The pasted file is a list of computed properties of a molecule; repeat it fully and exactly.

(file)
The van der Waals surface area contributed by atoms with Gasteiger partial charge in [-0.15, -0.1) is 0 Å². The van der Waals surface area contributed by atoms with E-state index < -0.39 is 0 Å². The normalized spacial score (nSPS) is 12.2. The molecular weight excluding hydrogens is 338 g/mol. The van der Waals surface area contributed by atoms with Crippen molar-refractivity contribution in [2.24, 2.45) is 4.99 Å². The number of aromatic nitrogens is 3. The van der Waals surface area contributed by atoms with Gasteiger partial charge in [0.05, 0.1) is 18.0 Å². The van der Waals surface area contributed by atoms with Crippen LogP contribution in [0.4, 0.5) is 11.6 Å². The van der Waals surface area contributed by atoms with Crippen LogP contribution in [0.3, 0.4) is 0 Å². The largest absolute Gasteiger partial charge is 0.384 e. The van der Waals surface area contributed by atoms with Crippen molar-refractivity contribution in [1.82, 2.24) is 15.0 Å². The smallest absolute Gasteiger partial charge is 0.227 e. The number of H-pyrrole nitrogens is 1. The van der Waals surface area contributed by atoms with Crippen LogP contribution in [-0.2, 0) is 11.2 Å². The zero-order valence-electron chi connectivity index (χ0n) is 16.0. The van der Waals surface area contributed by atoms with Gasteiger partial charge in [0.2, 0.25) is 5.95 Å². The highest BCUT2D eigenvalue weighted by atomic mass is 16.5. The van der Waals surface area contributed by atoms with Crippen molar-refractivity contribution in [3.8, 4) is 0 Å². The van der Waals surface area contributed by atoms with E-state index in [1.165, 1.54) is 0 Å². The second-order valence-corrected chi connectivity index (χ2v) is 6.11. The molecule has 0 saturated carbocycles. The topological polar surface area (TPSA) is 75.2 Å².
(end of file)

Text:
The van der Waals surface area contributed by atoms with Gasteiger partial charge in [-0.15, -0.1) is 0 Å². The van der Waals surface area contributed by atoms with E-state index < -0.39 is 0 Å². The normalized spacial score (nSPS) is 12.2. The molecular weight excluding hydrogens is 338 g/mol. The van der Waals surface area contributed by atoms with Crippen molar-refractivity contribution in [2.24, 2.45) is 4.99 Å². The number of aromatic nitrogens is 3. The van der Waals surface area contributed by atoms with Gasteiger partial charge in [0.05, 0.1) is 18.0 Å². The van der Waals surface area contributed by atoms with Crippen LogP contribution in [0.4, 0.5) is 11.6 Å². The van der Waals surface area contributed by atoms with Crippen LogP contribution in [0.3, 0.4) is 0 Å². The largest absolute Gasteiger partial charge is 0.384 e. The van der Waals surface area contributed by atoms with Crippen molar-refractivity contribution in [1.82, 2.24) is 15.0 Å². The smallest absolute Gasteiger partial charge is 0.227 e. The number of H-pyrrole nitrogens is 1. The van der Waals surface area contributed by atoms with Crippen LogP contribution in [-0.2, 0) is 11.2 Å². The zero-order valence-electron chi connectivity index (χ0n) is 16.0. The van der Waals surface area contributed by atoms with Gasteiger partial charge in [0.2, 0.25) is 5.95 Å². The highest BCUT2D eigenvalue weighted by atomic mass is 16.5. The van der Waals surface area contributed by atoms with Crippen molar-refractivity contribution in [3.8, 4) is 0 Å². The van der Waals surface area contributed by atoms with E-state index in [1.165, 1.54) is 0 Å². The second-order valence-corrected chi connectivity index (χ2v) is 6.11. The molecule has 0 saturated carbocycles. The topological polar surface area (TPSA) is 75.2 Å².